Knowing What We Don’t Know, Part Three: Mike Tomlin and NFL Head Coaching

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Peter Diana photo, Pittsburgh Post Gazette

By Ivan Cole

Part 1 of the series can be found here; Part 2 here.

The revolutionary hiring of Mike Tomlin

One need not be a moral troglodyte or harbor malicious intent to experience a moment of pause when considering whether to make a groundbreaking hire. While it is too often true that the assertion of nonacceptance by others serves as an alibi for one’s own bigotry or lack of moral courage, that does not mean that opposition and resistance is nonexistent.

This brings us back to incrementalism and nonlinearity.

Good intentions badly handled can do more harm than good. This is why Jackie Robinson was so heavily vetted before he was selected to break the color line in major league baseball. Read more

Of Tight Ends and Long Snappers: Farewell and Godspeed

NFL: Preseason-Washington Redskins at Cleveland Browns

Via Steelers Wire, USA Today Sports

Well, I guess that sixth-round pick wasted on a long snapper isn’t looking quite so dumb. When the Steelers announced the pick of Colin Holba my husband and I were on our way to a St. George’s Day dinner. (Bet you haven’t been invited to one of those lately! It’s not in the same class as my sister-in-law, who has been invited to a garden party at Buckingham Palace* in a couple of weeks, but it is still pretty nice.)

But to return to the subject, I looked at the name, which I didn’t recognize, and then the “LS” next to it, and I said “Why on earth are the Steelers drafting a long snapper?!!!” Me and about 99.72% of Steeler Nation. (My guess is that the rest didn’t notice.) Between the announcement of the pick and crossing the Ft. Pitt bridge, though, I said “The Steelers must have concerns about Warren’s health.”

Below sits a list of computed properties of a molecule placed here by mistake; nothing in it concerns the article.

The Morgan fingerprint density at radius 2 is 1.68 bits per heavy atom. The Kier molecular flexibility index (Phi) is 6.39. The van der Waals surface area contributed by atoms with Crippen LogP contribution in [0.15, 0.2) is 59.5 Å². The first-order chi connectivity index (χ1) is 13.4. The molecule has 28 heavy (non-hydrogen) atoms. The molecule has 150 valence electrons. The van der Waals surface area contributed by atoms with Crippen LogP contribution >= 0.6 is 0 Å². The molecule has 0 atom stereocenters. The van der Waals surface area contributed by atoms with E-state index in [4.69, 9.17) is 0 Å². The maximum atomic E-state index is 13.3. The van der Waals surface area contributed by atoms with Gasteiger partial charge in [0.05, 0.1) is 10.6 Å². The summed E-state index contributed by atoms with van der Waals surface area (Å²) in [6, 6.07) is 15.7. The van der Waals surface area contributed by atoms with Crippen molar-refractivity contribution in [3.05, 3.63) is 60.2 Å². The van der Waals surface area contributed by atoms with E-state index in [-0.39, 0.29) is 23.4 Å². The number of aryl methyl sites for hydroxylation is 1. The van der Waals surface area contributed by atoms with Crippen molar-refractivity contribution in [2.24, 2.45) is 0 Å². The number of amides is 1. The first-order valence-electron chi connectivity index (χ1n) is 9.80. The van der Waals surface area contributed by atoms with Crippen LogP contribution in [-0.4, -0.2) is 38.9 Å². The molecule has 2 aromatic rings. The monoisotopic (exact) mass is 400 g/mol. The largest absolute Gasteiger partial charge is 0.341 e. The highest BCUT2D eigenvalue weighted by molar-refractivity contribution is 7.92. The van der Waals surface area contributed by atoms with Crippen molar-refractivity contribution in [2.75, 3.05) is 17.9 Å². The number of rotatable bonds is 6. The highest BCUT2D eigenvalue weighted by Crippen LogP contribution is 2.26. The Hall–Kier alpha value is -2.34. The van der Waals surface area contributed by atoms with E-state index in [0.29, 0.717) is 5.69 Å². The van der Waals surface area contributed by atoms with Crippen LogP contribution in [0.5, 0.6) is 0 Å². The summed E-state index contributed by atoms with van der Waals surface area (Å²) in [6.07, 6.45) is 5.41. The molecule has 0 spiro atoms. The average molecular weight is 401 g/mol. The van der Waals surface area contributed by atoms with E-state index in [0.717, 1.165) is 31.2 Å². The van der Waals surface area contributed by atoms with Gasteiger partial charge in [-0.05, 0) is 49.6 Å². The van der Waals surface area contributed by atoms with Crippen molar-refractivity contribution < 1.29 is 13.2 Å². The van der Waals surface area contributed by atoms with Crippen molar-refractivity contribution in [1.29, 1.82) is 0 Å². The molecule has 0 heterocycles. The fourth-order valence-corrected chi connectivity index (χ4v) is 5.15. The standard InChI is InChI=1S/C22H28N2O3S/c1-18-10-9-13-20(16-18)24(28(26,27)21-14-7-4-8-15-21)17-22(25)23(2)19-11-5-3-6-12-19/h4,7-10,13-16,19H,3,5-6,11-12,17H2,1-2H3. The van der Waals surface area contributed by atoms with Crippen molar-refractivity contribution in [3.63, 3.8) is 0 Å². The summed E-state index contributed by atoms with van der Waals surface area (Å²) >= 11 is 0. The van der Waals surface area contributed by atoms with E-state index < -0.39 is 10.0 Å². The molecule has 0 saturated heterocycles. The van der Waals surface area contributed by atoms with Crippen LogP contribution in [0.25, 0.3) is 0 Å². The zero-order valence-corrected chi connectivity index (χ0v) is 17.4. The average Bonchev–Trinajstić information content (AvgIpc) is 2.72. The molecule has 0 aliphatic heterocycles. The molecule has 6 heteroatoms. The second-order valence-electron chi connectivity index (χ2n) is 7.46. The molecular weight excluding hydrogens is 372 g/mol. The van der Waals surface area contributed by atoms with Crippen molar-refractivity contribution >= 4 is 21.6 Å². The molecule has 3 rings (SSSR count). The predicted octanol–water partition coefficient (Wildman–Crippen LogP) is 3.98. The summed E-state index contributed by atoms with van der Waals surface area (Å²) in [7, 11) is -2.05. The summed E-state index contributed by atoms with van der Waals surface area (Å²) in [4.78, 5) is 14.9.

And if they did, they were correct to do so, as Warren failed to pass his physical. It certainly makes the pick less surprising. And as someone pointed out, it isn’t often you can draft someone in the sixth round and be fairly sure they will still be playing for you in ten years. All I can hope is that Gerry Dulac is feeling at least faintly foolish right now.

Read more

Knowing What We Don’t Know, Part Two: The Rooneys and Race Relations in the NFL

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Bill Nunn, Jackie Robinson, and others: Teenie Harris photograph, via Carnegie Museum of Pittsburgh website

By Ivan Cole

I want to thank Hombre for being a source of inspiration for Part One of this series. His first question in the latest 5 Smoldering Questions provides the launch point for Parts Two and Three:

Which of these key Dan Rooney decisions do you think was most consequential to the Steelers present day AND future legacy?

  • a) Listening to Bill Nunn’s complaints about how the franchise dealt with African American reporters and then convincing him to join the Steelers scouting department.
  • b) Hiring Chuck Noll.
  • c) Firing his brother Art Rooney Jr.
  • d) Choosing Bill Cowher over Tom Donahoe and replacing the latter with Kevin 
Colbert.
  • e) Hiring Mike Tomlin (or acquiescing to Art II decision to hire Tomlin)
  • f) Accepting the ambassadorship to Ireland and giving up control of the team.